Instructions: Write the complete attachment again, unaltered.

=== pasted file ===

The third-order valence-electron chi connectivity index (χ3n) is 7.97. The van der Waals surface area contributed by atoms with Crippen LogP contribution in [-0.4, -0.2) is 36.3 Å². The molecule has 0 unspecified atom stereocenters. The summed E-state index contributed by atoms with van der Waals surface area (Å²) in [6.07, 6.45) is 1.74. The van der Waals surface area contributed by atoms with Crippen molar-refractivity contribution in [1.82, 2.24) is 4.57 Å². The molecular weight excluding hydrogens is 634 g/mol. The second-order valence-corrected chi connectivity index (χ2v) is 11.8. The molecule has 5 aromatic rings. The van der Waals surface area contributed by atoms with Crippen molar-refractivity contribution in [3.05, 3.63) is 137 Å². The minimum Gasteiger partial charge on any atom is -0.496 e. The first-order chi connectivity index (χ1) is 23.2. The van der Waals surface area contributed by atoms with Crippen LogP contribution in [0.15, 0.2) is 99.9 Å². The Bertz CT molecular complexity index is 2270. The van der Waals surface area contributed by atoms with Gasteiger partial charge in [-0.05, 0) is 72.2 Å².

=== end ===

The third-order valence-electron chi connectivity index (χ3n) is 7.97. The van der Waals surface area contributed by atoms with Crippen LogP contribution in [-0.4, -0.2) is 36.3 Å². The molecule has 0 unspecified atom stereocenters. The summed E-state index contributed by atoms with van der Waals surface area (Å²) in [6.07, 6.45) is 1.74. The van der Waals surface area contributed by atoms with Crippen molar-refractivity contribution in [1.82, 2.24) is 4.57 Å². The molecular weight excluding hydrogens is 634 g/mol. The second-order valence-corrected chi connectivity index (χ2v) is 11.8. The molecule has 5 aromatic rings. The van der Waals surface area contributed by atoms with Crippen molar-refractivity contribution in [3.05, 3.63) is 137 Å². The minimum Gasteiger partial charge on any atom is -0.496 e. The first-order chi connectivity index (χ1) is 23.2. The van der Waals surface area contributed by atoms with Crippen LogP contribution in [0.15, 0.2) is 99.9 Å². The Bertz CT molecular complexity index is 2270. The van der Waals surface area contributed by atoms with Gasteiger partial charge in [-0.05, 0) is 72.2 Å².